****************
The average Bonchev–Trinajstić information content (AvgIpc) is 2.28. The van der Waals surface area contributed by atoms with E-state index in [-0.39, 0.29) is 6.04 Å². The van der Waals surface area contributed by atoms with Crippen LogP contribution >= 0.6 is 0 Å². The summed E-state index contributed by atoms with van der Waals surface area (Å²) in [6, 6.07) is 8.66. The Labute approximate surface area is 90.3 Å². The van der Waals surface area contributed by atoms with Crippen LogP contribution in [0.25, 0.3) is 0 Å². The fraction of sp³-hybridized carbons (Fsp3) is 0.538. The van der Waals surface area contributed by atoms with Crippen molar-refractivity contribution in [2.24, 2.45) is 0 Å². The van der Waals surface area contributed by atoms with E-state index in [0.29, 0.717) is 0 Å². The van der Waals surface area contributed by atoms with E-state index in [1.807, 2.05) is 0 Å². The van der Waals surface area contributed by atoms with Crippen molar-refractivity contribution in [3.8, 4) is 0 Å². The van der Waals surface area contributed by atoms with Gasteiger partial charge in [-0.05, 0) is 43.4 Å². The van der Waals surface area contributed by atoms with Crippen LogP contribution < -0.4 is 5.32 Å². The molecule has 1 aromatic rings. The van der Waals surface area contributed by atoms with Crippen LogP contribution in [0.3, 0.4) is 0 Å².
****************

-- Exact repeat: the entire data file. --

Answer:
The average Bonchev–Trinajstić information content (AvgIpc) is 2.28. The van der Waals surface area contributed by atoms with E-state index in [-0.39, 0.29) is 6.04 Å². The van der Waals surface area contributed by atoms with Crippen LogP contribution >= 0.6 is 0 Å². The summed E-state index contributed by atoms with van der Waals surface area (Å²) in [6, 6.07) is 8.66. The Labute approximate surface area is 90.3 Å². The van der Waals surface area contributed by atoms with Crippen LogP contribution in [0.25, 0.3) is 0 Å². The fraction of sp³-hybridized carbons (Fsp3) is 0.538. The van der Waals surface area contributed by atoms with Crippen molar-refractivity contribution in [2.24, 2.45) is 0 Å². The van der Waals surface area contributed by atoms with E-state index in [0.29, 0.717) is 0 Å². The van der Waals surface area contributed by atoms with E-state index in [1.807, 2.05) is 0 Å². The van der Waals surface area contributed by atoms with Crippen molar-refractivity contribution in [3.8, 4) is 0 Å². The van der Waals surface area contributed by atoms with Gasteiger partial charge in [-0.05, 0) is 43.4 Å². The van der Waals surface area contributed by atoms with Crippen LogP contribution < -0.4 is 5.32 Å². The molecule has 1 aromatic rings. The van der Waals surface area contributed by atoms with Crippen LogP contribution in [0.3, 0.4) is 0 Å².